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Is Ola eyeing the international cab market with New Zealand and Australia?

Sindhu Kashyaap
13th Jan 2018
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After Zomato and Practo, Ola is the next unicorn that is said to be closely eyeing an international foray. Already, present in over 110 cities across the country, Ola is believed to be closely looking at Sri Lanka and Bangladesh for a launch, and is now also looking at New Zealand and Australia.

It is believed that Ola's investor and the Chinese cab-hailing giant, Didi Chuxing, wants the company to capture a larger global market than just India. Ola is said to be looking closely at different Asian and African countries as well.

Interesting, Uber, Ola's biggest rival in India, already has a strong presence in Australia, and apart from Uber, Ola will also have to compete with local players like GoCatch in Australia. Ola might also have to break Uber's monopoly in some cities of Australia and New Zealand. Uber also has a strong presence in Sri Lanka and Bangladesh for over two years now.

Reports suggest that Ola had seriously considered London as a market. However, the expenses involved deferred the plans, this despite Bhavish Aggarwal, Ola's co-founder and CEO, having even spoken to Mayor of London. Interestingly, when Uber started operations in London, the San Francisco-based giant had to face several regulatory challenges. When asked to comment an Ola spokesperson said: "We don't react to references made in speculative news report."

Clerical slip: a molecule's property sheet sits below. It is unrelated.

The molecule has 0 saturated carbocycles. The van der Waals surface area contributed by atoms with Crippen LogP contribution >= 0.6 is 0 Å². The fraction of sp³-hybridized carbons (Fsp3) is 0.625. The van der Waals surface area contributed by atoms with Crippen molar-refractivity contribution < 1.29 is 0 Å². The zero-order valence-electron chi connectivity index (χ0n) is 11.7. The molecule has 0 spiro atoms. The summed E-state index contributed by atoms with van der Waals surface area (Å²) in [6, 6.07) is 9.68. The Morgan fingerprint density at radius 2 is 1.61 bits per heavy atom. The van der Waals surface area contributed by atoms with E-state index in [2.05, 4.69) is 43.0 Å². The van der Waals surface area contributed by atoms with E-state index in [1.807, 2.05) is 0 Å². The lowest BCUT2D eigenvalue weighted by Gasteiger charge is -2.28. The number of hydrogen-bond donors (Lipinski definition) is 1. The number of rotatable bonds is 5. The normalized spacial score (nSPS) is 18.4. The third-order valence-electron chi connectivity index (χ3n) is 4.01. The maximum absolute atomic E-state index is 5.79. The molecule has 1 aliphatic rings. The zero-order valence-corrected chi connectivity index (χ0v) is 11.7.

Ankit Bhati with Bhavish Aggarwal

Government regulations and local taxi unions across different countries have always been a challenge for Uber. The company had started its operations in Australia in 2015, and a Deloitte study points out that in 12 months, the cab aggregator had facilitated close to 10 million rides, and of these 1.2 million rides were in August alone in the cities of Sydney, Perth, and Brisbane.

Uber continues to fight a tough regulatory battle, not just in India, but across the globe. The company lost in China and combined its business with Didi. It also merged with Russian local cab aggregator Yandex. The San-Francisco company also lost its license in London. Needless to say, every city and country has different regulations, which Uber already is dealing with.

When Ola enters these markets, apart from its ongoing regulatory issues in India, the Bengaluru-based unicorn will also have to understand and fight similar battles in Australia and New Zealand. It will have to do so while bleeding cash, as it is important that it acquires the right number of customers to scale.

On home ground, Ola is believed to have a larger market share than Uber. It will be interesting to see how Ola will tackle a battle with Uber on a global front. Especially now that both will have the same investor - SoftBank - on board.

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